But hey, "we're not closed yet" is a great tagline.

Posted by Guest on Oct. 16, 2013 @ 1:52 pm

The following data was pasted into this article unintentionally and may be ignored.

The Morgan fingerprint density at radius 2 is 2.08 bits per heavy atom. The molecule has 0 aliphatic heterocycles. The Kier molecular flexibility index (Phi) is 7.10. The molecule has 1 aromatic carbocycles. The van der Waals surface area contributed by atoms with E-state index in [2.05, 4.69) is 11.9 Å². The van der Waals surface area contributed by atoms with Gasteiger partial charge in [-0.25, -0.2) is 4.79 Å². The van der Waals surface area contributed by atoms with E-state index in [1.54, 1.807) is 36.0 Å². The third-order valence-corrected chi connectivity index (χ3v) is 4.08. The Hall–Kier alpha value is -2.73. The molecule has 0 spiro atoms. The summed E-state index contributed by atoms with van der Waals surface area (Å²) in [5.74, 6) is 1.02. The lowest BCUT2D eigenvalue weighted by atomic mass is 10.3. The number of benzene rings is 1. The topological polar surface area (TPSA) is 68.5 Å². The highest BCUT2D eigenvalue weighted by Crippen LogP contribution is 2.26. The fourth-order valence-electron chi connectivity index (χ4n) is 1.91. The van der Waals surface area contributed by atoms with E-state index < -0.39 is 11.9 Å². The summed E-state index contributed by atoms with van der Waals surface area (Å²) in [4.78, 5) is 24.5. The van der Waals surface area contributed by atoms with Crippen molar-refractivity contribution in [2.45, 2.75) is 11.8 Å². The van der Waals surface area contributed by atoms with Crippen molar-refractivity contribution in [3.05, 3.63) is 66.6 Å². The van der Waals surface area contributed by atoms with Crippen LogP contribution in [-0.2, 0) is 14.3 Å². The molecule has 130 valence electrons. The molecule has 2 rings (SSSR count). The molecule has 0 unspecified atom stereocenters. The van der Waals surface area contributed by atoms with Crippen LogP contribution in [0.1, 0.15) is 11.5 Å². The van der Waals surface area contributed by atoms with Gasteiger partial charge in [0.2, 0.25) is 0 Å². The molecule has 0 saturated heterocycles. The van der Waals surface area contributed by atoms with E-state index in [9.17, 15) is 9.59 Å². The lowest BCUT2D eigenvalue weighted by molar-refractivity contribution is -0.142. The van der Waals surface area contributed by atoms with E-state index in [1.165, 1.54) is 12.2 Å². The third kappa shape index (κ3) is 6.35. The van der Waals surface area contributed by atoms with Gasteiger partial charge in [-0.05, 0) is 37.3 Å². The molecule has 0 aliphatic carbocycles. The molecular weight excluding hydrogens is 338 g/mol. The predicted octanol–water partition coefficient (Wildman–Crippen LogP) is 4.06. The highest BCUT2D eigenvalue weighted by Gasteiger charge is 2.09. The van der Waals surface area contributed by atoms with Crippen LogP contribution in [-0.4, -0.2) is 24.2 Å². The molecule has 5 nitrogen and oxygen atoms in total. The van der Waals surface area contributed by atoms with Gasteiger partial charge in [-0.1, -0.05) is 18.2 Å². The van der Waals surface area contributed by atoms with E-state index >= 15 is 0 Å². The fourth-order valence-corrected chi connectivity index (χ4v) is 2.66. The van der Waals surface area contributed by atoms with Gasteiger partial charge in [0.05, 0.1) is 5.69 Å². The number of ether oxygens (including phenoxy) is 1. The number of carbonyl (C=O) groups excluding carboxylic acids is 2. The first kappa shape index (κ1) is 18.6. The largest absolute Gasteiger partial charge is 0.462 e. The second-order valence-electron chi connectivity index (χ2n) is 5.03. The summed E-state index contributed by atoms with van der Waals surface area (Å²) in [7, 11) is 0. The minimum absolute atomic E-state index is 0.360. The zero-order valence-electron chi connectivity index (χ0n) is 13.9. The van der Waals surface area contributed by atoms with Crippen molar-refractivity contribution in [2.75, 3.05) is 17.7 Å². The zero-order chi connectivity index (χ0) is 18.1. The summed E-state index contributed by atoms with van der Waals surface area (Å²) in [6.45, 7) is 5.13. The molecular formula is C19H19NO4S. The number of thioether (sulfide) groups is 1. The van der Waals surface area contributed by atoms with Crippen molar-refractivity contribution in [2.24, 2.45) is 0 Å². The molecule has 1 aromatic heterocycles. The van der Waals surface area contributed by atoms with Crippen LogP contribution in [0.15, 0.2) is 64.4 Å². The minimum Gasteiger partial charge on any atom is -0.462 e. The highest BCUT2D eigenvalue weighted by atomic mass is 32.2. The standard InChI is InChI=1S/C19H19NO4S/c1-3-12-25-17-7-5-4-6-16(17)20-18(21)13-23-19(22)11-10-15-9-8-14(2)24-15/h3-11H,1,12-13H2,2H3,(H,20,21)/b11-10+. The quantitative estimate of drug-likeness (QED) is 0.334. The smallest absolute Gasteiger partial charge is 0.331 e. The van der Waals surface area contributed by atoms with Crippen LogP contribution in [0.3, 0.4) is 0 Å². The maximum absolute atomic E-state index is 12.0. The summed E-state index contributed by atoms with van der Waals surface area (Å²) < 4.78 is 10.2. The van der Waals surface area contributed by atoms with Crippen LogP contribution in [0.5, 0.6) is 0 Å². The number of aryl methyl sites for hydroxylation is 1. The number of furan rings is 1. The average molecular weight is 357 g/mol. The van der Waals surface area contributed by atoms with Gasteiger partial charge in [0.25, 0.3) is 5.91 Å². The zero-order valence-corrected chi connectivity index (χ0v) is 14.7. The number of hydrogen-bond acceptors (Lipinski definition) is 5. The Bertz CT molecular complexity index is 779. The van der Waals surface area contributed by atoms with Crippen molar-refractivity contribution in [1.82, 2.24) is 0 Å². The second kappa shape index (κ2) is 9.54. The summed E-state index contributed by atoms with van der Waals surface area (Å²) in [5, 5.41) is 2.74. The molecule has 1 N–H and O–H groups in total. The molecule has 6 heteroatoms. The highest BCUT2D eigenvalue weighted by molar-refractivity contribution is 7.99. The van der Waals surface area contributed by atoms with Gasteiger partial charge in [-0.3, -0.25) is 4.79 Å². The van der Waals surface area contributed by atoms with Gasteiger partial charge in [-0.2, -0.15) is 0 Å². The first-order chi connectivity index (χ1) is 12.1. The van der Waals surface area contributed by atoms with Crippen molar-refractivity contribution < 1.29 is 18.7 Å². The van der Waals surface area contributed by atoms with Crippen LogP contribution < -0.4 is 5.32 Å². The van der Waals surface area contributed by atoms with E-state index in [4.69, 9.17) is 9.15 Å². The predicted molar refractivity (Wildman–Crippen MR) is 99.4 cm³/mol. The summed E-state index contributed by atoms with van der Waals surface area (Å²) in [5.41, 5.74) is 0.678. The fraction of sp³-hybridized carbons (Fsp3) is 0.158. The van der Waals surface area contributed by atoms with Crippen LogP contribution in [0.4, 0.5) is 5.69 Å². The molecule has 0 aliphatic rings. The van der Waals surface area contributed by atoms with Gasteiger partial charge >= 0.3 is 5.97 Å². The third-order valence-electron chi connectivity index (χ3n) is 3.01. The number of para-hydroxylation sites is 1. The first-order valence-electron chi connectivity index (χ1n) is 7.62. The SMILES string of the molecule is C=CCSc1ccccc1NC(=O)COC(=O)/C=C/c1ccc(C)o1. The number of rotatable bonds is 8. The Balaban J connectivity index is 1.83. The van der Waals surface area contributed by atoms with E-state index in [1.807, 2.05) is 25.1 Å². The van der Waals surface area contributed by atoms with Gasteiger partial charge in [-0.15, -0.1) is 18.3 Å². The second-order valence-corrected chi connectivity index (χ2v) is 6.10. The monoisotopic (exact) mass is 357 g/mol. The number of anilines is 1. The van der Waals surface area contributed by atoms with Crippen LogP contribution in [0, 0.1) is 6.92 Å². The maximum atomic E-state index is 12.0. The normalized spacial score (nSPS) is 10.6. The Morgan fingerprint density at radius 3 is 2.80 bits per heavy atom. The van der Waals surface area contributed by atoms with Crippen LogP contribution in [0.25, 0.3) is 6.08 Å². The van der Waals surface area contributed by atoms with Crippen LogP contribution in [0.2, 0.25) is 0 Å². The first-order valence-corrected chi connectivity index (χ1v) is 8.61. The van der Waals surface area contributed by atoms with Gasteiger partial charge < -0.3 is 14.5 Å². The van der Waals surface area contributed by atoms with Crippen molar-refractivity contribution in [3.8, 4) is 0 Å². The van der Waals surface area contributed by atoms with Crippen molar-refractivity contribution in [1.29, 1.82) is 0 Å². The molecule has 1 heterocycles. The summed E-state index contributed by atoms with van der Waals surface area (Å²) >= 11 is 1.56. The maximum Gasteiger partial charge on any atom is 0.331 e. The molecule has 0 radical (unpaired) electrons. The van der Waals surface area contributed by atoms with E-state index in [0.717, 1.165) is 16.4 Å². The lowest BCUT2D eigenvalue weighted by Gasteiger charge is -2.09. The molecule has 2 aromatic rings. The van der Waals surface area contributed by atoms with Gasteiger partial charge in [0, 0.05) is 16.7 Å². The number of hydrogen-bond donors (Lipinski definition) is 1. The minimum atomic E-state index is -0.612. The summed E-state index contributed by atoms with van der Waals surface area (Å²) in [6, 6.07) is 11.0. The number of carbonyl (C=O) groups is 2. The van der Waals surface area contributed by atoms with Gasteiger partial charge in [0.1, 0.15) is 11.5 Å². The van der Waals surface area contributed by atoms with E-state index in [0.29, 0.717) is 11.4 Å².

City College is a fine community college, good instructors, good programs, the problem here is this bogus, power- mad, out-of-control accreditation committee. Apparently some very bad new people somehow got appointed to this committee, including the person who runs it, a disgruntled former community college paper pusher - who was discharged from her last two jobs. This accreditation committee is going up and down state threatening to close colleges - getting a lot a press in newspapers, and so forth, but they haven't really found much on any of the colleges they are threatening to close, including CCSF. The problem here is that state education experts were not paying enough attention to this accreditation outfit - as a result some very bad news people are currently serving on it. This accreditation group, I should mention, is refusing to let students or faculty members attend the meetings of the group, they are refusing to supply reporters with information, it's a real kangaroo court run by some very bad news people. They apparently work in "secret", have "secret" documents - nobody can see, and they also, apparently meet in "secret" too. I fault the media for mindlessly reporting the "work" they are doing without carefully scrutinizing the members of the committee or it's methods. You've got some really bad news troublemakers running this outfit, I think readers need to be told the truth. I'm hearing - all over the place, that efforts are being made - behind the scenes - by very powerful people to shut this group down - get rid of the screwballs running the committee - and re-staff the committee with ethical and decent people. If that's the case I am for it.